When I started out as a chemical engineer in the field of LC, I was mainly doing computational fluid dynamic simulation of the pressure-induced heat and flow effects that occur during ultrahigh-pressure applications. One of our goals was to investigate if the separation performance benefits from further increasing LC operating pressures would not be offset by thermal gradients caused by viscous heating. However, any model, no matter how accurately you simulate real life conditions, has its limitations, and is only as good as the parameters you put in. Therefore, it became clear that we needed to expand our experimental know-how as well. I was lucky to be welcomed into the lab of Pat Sandra and Frederic Lynen at the University of Ghent (Belgium), where I joined one of my fellow PhDs, Deirdre Cabooter; it is notable that we lacked any high-end LC instrumentation at our university at the time (2007). We first set out to investigate why very narrow bore (1-mm i.d.) columns, ideally suited for UHPLC, showed such poor performance compared to 2.1- and 4.6-mm i.d. columns. Unfortunately, the project failed, due to the much too large system dispersion common in earlier generation LC systems, but I got a lot of hands-on experience in LC, which landed me in the follow-up project on kinetic plots, originally developed by my promotor, Gert Desmet. The technique was already very useful for the comparison of the intrinsic separation performance of columns under isocratic conditions, but an extension to gradient conditions was certainly in order. By developing a framework for gradient LC, we also paved the way to extend the kinetic plot methodology to other chromatographic techniques.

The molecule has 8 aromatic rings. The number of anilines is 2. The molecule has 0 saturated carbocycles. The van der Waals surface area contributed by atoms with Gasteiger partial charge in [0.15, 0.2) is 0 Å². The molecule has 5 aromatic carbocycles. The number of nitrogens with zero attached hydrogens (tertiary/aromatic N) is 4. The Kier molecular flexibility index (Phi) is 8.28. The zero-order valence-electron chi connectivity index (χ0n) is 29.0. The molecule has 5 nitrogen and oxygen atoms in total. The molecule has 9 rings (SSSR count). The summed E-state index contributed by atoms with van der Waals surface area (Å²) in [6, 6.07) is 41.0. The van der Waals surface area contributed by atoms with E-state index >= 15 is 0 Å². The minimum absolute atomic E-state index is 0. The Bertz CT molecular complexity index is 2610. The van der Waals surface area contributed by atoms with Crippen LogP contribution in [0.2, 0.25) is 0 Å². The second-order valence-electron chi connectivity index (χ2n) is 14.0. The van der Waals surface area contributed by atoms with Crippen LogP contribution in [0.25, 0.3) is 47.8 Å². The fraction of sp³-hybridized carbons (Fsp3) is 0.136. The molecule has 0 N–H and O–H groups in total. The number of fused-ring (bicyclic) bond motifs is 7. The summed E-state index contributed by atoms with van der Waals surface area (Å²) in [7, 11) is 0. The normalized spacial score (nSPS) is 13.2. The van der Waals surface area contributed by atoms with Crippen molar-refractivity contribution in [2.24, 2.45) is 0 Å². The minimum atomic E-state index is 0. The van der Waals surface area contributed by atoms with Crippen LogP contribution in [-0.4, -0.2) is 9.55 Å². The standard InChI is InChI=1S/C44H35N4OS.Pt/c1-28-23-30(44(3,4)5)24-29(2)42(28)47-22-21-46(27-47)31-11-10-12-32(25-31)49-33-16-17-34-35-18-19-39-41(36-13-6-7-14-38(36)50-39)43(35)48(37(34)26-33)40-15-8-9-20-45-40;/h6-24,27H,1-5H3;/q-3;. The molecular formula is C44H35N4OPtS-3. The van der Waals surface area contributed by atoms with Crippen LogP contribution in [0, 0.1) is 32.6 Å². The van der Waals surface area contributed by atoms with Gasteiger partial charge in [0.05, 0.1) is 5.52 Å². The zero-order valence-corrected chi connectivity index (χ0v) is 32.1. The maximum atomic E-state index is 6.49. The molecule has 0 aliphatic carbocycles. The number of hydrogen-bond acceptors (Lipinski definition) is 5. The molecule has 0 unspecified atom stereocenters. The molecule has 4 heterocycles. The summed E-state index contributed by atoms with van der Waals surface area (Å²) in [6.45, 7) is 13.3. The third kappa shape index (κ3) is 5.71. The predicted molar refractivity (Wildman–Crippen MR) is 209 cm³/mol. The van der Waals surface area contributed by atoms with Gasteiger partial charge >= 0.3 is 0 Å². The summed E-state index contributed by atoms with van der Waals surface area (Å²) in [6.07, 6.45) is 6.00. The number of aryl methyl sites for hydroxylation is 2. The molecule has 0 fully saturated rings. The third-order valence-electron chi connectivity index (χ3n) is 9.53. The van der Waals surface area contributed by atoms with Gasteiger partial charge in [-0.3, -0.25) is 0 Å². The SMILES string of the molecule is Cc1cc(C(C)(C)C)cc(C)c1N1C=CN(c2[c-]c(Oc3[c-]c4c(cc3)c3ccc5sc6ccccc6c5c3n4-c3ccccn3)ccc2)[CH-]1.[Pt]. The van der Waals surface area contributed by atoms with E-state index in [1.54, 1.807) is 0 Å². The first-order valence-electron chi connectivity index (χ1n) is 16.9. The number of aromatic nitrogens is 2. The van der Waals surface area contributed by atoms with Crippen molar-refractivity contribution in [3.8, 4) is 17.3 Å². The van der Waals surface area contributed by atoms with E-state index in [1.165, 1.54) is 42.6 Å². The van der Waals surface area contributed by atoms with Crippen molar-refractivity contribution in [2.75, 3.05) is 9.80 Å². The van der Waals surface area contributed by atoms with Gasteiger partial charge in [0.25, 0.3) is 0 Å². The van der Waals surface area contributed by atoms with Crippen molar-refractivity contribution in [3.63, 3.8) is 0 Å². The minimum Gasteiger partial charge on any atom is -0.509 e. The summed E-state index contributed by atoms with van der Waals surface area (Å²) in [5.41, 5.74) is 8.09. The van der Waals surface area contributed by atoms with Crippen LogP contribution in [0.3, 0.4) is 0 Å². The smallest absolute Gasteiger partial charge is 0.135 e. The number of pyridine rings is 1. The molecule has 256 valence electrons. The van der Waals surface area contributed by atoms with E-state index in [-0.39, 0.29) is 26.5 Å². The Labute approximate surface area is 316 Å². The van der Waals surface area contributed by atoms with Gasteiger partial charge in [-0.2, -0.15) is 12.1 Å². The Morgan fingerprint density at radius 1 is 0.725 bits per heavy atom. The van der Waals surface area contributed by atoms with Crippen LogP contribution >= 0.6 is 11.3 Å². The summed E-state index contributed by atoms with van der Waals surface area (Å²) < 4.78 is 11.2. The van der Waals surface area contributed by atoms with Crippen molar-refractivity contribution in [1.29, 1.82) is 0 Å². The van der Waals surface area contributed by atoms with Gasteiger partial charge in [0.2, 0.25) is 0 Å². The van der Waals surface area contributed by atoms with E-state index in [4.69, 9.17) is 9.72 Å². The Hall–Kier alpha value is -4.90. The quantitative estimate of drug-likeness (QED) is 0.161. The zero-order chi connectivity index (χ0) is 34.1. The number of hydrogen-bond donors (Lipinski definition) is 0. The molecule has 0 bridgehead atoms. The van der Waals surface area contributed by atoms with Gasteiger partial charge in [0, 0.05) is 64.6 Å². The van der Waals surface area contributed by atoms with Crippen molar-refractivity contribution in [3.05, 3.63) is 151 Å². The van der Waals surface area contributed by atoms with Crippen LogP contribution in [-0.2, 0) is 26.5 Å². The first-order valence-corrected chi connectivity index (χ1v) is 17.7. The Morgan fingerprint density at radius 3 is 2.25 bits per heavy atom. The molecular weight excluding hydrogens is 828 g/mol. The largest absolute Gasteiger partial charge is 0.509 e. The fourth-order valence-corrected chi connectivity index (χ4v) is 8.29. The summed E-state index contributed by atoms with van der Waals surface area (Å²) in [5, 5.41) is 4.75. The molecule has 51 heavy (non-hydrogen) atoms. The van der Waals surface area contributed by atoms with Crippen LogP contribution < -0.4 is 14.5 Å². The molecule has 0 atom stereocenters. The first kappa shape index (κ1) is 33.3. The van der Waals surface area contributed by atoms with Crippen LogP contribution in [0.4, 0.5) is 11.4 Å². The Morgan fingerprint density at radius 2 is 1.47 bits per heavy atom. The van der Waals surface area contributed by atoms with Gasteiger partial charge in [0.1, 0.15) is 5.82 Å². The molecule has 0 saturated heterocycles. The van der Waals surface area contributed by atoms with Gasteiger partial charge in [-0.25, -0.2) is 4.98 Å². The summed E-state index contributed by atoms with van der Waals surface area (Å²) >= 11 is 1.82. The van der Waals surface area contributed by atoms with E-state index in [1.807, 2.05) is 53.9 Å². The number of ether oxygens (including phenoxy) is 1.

What issues and problems would you define as previously ignored or neglected in the field of HPLC and UHPLC, either due to lack of adequate equipment or lack of sophisticated software and high-speed computing power?